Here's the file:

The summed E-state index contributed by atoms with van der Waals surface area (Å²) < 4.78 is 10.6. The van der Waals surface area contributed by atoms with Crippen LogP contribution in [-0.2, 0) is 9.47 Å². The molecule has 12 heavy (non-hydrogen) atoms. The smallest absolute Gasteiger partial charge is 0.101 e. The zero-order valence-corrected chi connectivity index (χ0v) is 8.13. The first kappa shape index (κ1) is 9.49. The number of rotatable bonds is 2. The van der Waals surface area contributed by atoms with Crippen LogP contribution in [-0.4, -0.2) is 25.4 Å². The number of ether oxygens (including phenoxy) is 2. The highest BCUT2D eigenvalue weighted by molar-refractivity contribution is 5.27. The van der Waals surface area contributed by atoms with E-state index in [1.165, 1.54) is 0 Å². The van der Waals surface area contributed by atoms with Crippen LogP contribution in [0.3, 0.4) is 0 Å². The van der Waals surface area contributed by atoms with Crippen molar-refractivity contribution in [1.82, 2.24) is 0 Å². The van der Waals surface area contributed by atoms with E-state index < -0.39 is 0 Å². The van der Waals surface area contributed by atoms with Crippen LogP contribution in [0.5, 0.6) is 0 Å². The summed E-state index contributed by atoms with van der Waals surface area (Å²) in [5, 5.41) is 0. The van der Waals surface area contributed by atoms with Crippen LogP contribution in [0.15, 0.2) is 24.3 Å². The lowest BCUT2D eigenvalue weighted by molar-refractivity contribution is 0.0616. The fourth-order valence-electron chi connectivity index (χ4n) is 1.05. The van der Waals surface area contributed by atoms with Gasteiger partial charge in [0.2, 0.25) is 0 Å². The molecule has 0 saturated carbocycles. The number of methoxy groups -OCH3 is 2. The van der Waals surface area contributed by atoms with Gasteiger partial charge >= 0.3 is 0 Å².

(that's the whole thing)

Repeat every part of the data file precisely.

The summed E-state index contributed by atoms with van der Waals surface area (Å²) < 4.78 is 10.6. The van der Waals surface area contributed by atoms with Crippen LogP contribution in [-0.2, 0) is 9.47 Å². The molecule has 12 heavy (non-hydrogen) atoms. The smallest absolute Gasteiger partial charge is 0.101 e. The zero-order valence-corrected chi connectivity index (χ0v) is 8.13. The first kappa shape index (κ1) is 9.49. The number of rotatable bonds is 2. The van der Waals surface area contributed by atoms with Crippen LogP contribution in [-0.4, -0.2) is 25.4 Å². The number of ether oxygens (including phenoxy) is 2. The highest BCUT2D eigenvalue weighted by molar-refractivity contribution is 5.27. The van der Waals surface area contributed by atoms with E-state index in [1.165, 1.54) is 0 Å². The van der Waals surface area contributed by atoms with Crippen LogP contribution in [0.3, 0.4) is 0 Å². The van der Waals surface area contributed by atoms with Crippen molar-refractivity contribution in [1.82, 2.24) is 0 Å². The van der Waals surface area contributed by atoms with E-state index < -0.39 is 0 Å². The van der Waals surface area contributed by atoms with Crippen LogP contribution in [0.5, 0.6) is 0 Å². The summed E-state index contributed by atoms with van der Waals surface area (Å²) in [5, 5.41) is 0. The van der Waals surface area contributed by atoms with Crippen LogP contribution in [0.15, 0.2) is 24.3 Å². The lowest BCUT2D eigenvalue weighted by molar-refractivity contribution is 0.0616. The fourth-order valence-electron chi connectivity index (χ4n) is 1.05. The van der Waals surface area contributed by atoms with Gasteiger partial charge in [0.2, 0.25) is 0 Å². The molecule has 0 saturated carbocycles. The number of methoxy groups -OCH3 is 2. The van der Waals surface area contributed by atoms with Gasteiger partial charge >= 0.3 is 0 Å².